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Two Faces of Thailand

On the 19th September this year, the 3rd anniversary of the military coup that wrecked Thai democracy, two demonstrations took place.  They sum up the two faces of Thailand.

One demonstration, by tens of thousands of Red Shirts in Bangkok, was organised in order to continue the demand for full democracy.  It was a peaceful and friendly demonstration.  Yet the military-backed Democrat Party government, headed by Abhisit Vejjajiva, declared a State of Emergency and lined up thousands of police and soldiers to deal with the demonstrators.  Previously, back in April, Abhisit had urged soldiers to fire on the Red Shirts.  Two people were subsequently killed and 70 injured by government soldiers.

The other demonstration was organised by PAD fascist thugs.  The PAD are the Yellow Shirt royalists.  The aim of this demonstration was to attack Cambodian villagers living and working at the ancient Kao Prawiharn temple inside Cambodia.  Since last year the PAD have been trying to cause a war with Cambodia by whipping up extreme nationalism.  The temple was built by the ancient Khmers and clearly belongs to Cambodia, both from a legal and historical point of view.  On the 19th September the PAD went to the border armed, as usual, with guns, bombs and clubs.  They attacked the police and then a group of local villagers who were opposed to them.  Local villagers on both sides of the border have traditionally held joint religious ceremonies together at the temple on this day.  This has not happened since the PAD forced the closure of the temple last year.

Teptai Senpong, personal spokesman for Prime Minister Abhisit, earlier stated that there was no reason to declare a State of Emergency in the border area, “as the PAD were defending Thai national interests”.  The present Foreign Minister is a PAD supporter who took part in the illegal occupation of the international airports last December.  He is famed for being rude about the Cambodian government.  Suriyasai Katasila, PAD spokesperson, said that the PAD leadership would not turn its back on Wira Somkwamkit, the PAD leader who headed the violent raid on the border.  Naturally, the PAD riot and their extreme nationalism were supported by ASTV.  The government will not prosecute the PAD and their leaders for their illegal violence.  They never have.  At the same time numerous Red Shirts are in jail or face prosecution.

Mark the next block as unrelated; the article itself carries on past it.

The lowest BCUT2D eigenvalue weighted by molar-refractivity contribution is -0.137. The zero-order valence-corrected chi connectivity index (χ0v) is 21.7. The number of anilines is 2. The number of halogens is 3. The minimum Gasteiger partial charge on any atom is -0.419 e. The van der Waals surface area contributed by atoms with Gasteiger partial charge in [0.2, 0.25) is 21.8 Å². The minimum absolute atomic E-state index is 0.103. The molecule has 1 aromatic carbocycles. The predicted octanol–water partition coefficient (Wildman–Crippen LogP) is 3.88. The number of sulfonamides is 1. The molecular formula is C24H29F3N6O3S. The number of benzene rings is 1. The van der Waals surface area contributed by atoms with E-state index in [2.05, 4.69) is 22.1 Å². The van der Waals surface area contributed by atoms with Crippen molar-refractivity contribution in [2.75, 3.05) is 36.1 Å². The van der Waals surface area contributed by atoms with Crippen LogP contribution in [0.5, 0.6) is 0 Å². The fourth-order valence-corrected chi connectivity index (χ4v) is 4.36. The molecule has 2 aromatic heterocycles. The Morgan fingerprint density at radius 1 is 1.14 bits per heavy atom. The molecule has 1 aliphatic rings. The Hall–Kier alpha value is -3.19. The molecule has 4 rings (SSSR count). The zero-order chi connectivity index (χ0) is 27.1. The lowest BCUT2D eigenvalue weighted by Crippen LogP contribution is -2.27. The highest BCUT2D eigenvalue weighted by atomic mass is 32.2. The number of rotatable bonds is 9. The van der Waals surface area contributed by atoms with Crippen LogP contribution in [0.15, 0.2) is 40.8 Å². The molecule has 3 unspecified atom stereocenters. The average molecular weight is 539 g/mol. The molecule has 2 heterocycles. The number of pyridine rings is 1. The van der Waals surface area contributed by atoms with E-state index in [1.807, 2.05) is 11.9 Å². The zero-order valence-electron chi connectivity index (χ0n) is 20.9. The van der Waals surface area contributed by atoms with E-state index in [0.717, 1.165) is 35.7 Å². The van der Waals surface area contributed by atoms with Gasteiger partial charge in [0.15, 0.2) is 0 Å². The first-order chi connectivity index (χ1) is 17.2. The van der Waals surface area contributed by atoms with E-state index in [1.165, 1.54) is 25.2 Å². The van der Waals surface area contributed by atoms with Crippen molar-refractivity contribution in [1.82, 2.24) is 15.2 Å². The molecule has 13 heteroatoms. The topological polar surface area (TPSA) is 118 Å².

Just like when the PAD took over the airports, they cared little for the impact on local people’s employment and livelihood.  They cared little if the sons of poor farmers, conscripted into the Thai army, were to die in any pointless shootout with their brothers in the Cambodian army.

The progressive, peaceful and democratic face of Thai society is the Red Shirts.  The violent, fascist and authoritarian face is the face of the Yellow Shirt conservative royalists who control the state, the army, the monarchy, the government and the media.  The one thing they do not control is the hearts and minds of most Thai citizens.

Most Thais are waiting for the King to die.  But that in itself will solve nothing, despite the fact that his son is universally hated and held in contempt.  No real democracy can be built without dismissing the generals, the judges, the Privy Council, the royal family and the corrupt politicians.  Will the Red Shirts be up to this People’s Revolution?  Can it be an overwhelming movement of citizens in order to minimise bloodshed?  These are the issues on many people’s minds today.

Giles Ji Ungpakorn, formerly a professor of political science at Chulalongkorn University, was forced to leave Thailand due to political persecution (orchestrated through Thailand’s les majeste laws).  He is an activist with Turn Left Thailand.  This article was first published in his blog on 20 September 2009; it is reproduced here for educational purposes.  See, also, Giles Ji Ungpakorn, “The 19th September Coup, Three Years On” (16 September 2009).

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